When I was in grade school, a fellow classmate fell during gym class and hurt herself. I rushed over to her. I bombarded her with questions like: “What does it feel like? Are you in pain? Do you feel embarrassed that you stopped gym class?” While I don’t remember everything I asked, I do distinctly remember her saying, “Shut up Kara.” I probably wandered off to cry somewhere, but I did learn a lesson that has been a theme in my life: ask the right questions, keep them short, and listen to the response.
I was asked this week to do some work on best practices to keep a panel of customers engaged (in this case it was for online surveys). It was a good exercise for me to actually think through my process. A part of me wanted to Google “panel management engagement” to make sure whatever I said is the same thing people would find if they did the research on their own. I’d look smart, right? Then I challenged myself to really think about how to keep customers engaged in talking to you.
While I eventually came up with a list of tips and strategies, I realized later where I probably spend most of my time is thinking through what are the right questions to ask. When working with clients, they usually have a pretty good idea of what they need to know. What I like to do is come up with how to ask the questions.
Let’s say a company that makes lotion for sensitive skin doesn’t have a feel for their closest competitors, and ultimately why their brand is selected or rejected. The common approach would be to ask questions like these:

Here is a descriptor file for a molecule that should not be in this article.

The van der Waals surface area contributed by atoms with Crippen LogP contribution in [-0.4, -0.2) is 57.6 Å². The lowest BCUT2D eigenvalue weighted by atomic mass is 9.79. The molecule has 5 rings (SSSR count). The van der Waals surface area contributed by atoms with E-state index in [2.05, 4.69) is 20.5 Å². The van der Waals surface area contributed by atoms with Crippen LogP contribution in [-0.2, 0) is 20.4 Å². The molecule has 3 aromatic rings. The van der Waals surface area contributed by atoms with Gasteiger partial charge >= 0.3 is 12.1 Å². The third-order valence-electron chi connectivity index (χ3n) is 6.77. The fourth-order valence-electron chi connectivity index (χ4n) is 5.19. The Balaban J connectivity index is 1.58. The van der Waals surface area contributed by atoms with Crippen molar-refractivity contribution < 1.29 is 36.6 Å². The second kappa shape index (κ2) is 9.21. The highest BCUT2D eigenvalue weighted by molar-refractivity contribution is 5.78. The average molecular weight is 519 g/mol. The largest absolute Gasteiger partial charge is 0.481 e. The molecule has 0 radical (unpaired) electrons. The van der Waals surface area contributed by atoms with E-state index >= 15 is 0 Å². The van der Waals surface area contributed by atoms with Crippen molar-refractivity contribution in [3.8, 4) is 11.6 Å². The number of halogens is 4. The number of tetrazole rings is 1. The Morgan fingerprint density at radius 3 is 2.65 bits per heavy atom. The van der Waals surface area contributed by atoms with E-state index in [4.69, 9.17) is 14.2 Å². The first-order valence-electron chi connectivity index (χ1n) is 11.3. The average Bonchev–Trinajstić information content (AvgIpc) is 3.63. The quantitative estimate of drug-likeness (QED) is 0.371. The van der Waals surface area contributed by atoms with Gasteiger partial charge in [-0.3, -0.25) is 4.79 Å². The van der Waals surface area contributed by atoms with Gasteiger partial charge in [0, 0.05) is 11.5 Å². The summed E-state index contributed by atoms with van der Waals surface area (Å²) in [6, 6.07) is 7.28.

There isn’t anything wrong with these questions; I’ve used them. The problem is it makes people think, and potentially answer incorrectly. I can’t remember what happened last weekend, let alone what brands I purchased in June!
Here’s another approach:
Try Another Way
In this model we’ve assessed loyalty, their current brand, their next go-to brand, and developed a list of reasons for each go-to brand.
If you are anything like me, and you probably are…(but smarter), you are challenging this methodology. That’s ok, it isn’t perfect. But the goal here is to think outside the box of traditional research questions and make it fun and engaging so respondents can answer honestly, without thinking too hard.
If you have an example of “Try Another Way,” I’d love to hear about it!